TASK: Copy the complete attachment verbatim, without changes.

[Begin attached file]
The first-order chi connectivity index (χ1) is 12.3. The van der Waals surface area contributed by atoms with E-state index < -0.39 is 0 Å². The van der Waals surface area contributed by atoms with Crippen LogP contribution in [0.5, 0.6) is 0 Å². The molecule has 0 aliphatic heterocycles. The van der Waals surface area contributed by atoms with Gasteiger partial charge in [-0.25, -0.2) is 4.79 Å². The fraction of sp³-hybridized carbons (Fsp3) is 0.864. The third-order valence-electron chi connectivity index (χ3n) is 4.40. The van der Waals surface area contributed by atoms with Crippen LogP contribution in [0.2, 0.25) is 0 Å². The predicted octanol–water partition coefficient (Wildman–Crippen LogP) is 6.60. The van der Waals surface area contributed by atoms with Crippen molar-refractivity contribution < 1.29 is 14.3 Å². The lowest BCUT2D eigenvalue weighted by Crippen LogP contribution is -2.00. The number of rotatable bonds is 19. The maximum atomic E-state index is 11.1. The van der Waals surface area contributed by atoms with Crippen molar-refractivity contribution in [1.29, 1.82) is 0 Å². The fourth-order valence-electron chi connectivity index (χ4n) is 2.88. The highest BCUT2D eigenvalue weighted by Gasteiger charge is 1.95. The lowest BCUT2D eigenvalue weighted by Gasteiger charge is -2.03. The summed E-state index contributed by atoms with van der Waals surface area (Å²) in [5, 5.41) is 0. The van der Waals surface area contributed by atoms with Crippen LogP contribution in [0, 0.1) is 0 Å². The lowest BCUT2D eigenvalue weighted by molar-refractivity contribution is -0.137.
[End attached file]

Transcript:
The first-order chi connectivity index (χ1) is 12.3. The van der Waals surface area contributed by atoms with E-state index < -0.39 is 0 Å². The van der Waals surface area contributed by atoms with Crippen LogP contribution in [0.5, 0.6) is 0 Å². The molecule has 0 aliphatic heterocycles. The van der Waals surface area contributed by atoms with Gasteiger partial charge in [-0.25, -0.2) is 4.79 Å². The fraction of sp³-hybridized carbons (Fsp3) is 0.864. The third-order valence-electron chi connectivity index (χ3n) is 4.40. The van der Waals surface area contributed by atoms with Crippen LogP contribution in [0.2, 0.25) is 0 Å². The predicted octanol–water partition coefficient (Wildman–Crippen LogP) is 6.60. The van der Waals surface area contributed by atoms with Crippen molar-refractivity contribution < 1.29 is 14.3 Å². The lowest BCUT2D eigenvalue weighted by Crippen LogP contribution is -2.00. The number of rotatable bonds is 19. The maximum atomic E-state index is 11.1. The van der Waals surface area contributed by atoms with Crippen molar-refractivity contribution in [1.29, 1.82) is 0 Å². The fourth-order valence-electron chi connectivity index (χ4n) is 2.88. The highest BCUT2D eigenvalue weighted by Gasteiger charge is 1.95. The lowest BCUT2D eigenvalue weighted by Gasteiger charge is -2.03. The summed E-state index contributed by atoms with van der Waals surface area (Å²) in [5, 5.41) is 0. The van der Waals surface area contributed by atoms with Crippen LogP contribution in [0, 0.1) is 0 Å². The lowest BCUT2D eigenvalue weighted by molar-refractivity contribution is -0.137.